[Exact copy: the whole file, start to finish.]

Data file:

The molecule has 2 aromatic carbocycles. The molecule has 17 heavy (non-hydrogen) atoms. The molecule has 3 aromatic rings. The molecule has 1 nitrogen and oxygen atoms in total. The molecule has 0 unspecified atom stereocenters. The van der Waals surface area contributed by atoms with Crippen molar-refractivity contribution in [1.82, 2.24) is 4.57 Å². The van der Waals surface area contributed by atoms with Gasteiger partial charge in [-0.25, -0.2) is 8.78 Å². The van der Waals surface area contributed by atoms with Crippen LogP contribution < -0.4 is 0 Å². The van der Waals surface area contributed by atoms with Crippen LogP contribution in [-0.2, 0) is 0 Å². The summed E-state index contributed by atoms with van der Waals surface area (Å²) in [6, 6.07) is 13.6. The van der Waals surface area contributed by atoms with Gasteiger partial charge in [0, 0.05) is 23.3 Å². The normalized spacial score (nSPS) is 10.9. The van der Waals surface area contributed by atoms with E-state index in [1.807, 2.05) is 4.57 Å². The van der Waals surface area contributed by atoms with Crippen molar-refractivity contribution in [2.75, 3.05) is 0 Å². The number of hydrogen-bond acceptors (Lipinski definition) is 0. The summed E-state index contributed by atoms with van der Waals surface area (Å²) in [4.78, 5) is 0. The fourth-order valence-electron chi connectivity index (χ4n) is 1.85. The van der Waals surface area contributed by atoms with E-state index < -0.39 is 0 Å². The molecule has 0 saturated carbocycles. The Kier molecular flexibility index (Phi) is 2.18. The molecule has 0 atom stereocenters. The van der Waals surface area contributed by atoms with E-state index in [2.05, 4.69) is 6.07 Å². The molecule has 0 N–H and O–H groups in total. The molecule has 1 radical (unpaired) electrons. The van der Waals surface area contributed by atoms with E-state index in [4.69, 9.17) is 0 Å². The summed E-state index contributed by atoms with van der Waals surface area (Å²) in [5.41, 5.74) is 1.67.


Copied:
The molecule has 2 aromatic carbocycles. The molecule has 17 heavy (non-hydrogen) atoms. The molecule has 3 aromatic rings. The molecule has 1 nitrogen and oxygen atoms in total. The molecule has 0 unspecified atom stereocenters. The van der Waals surface area contributed by atoms with Crippen molar-refractivity contribution in [1.82, 2.24) is 4.57 Å². The van der Waals surface area contributed by atoms with Gasteiger partial charge in [-0.25, -0.2) is 8.78 Å². The van der Waals surface area contributed by atoms with Crippen LogP contribution < -0.4 is 0 Å². The van der Waals surface area contributed by atoms with Crippen LogP contribution in [-0.2, 0) is 0 Å². The summed E-state index contributed by atoms with van der Waals surface area (Å²) in [6, 6.07) is 13.6. The van der Waals surface area contributed by atoms with Gasteiger partial charge in [0, 0.05) is 23.3 Å². The normalized spacial score (nSPS) is 10.9. The van der Waals surface area contributed by atoms with E-state index in [1.807, 2.05) is 4.57 Å². The van der Waals surface area contributed by atoms with Crippen molar-refractivity contribution in [2.75, 3.05) is 0 Å². The number of hydrogen-bond acceptors (Lipinski definition) is 0. The summed E-state index contributed by atoms with van der Waals surface area (Å²) in [4.78, 5) is 0. The fourth-order valence-electron chi connectivity index (χ4n) is 1.85. The van der Waals surface area contributed by atoms with E-state index < -0.39 is 0 Å². The molecule has 0 saturated carbocycles. The Kier molecular flexibility index (Phi) is 2.18. The molecule has 0 atom stereocenters. The van der Waals surface area contributed by atoms with E-state index in [2.05, 4.69) is 6.07 Å². The molecule has 0 N–H and O–H groups in total. The molecule has 1 radical (unpaired) electrons. The van der Waals surface area contributed by atoms with E-state index in [4.69, 9.17) is 0 Å². The summed E-state index contributed by atoms with van der Waals surface area (Å²) in [5.41, 5.74) is 1.67.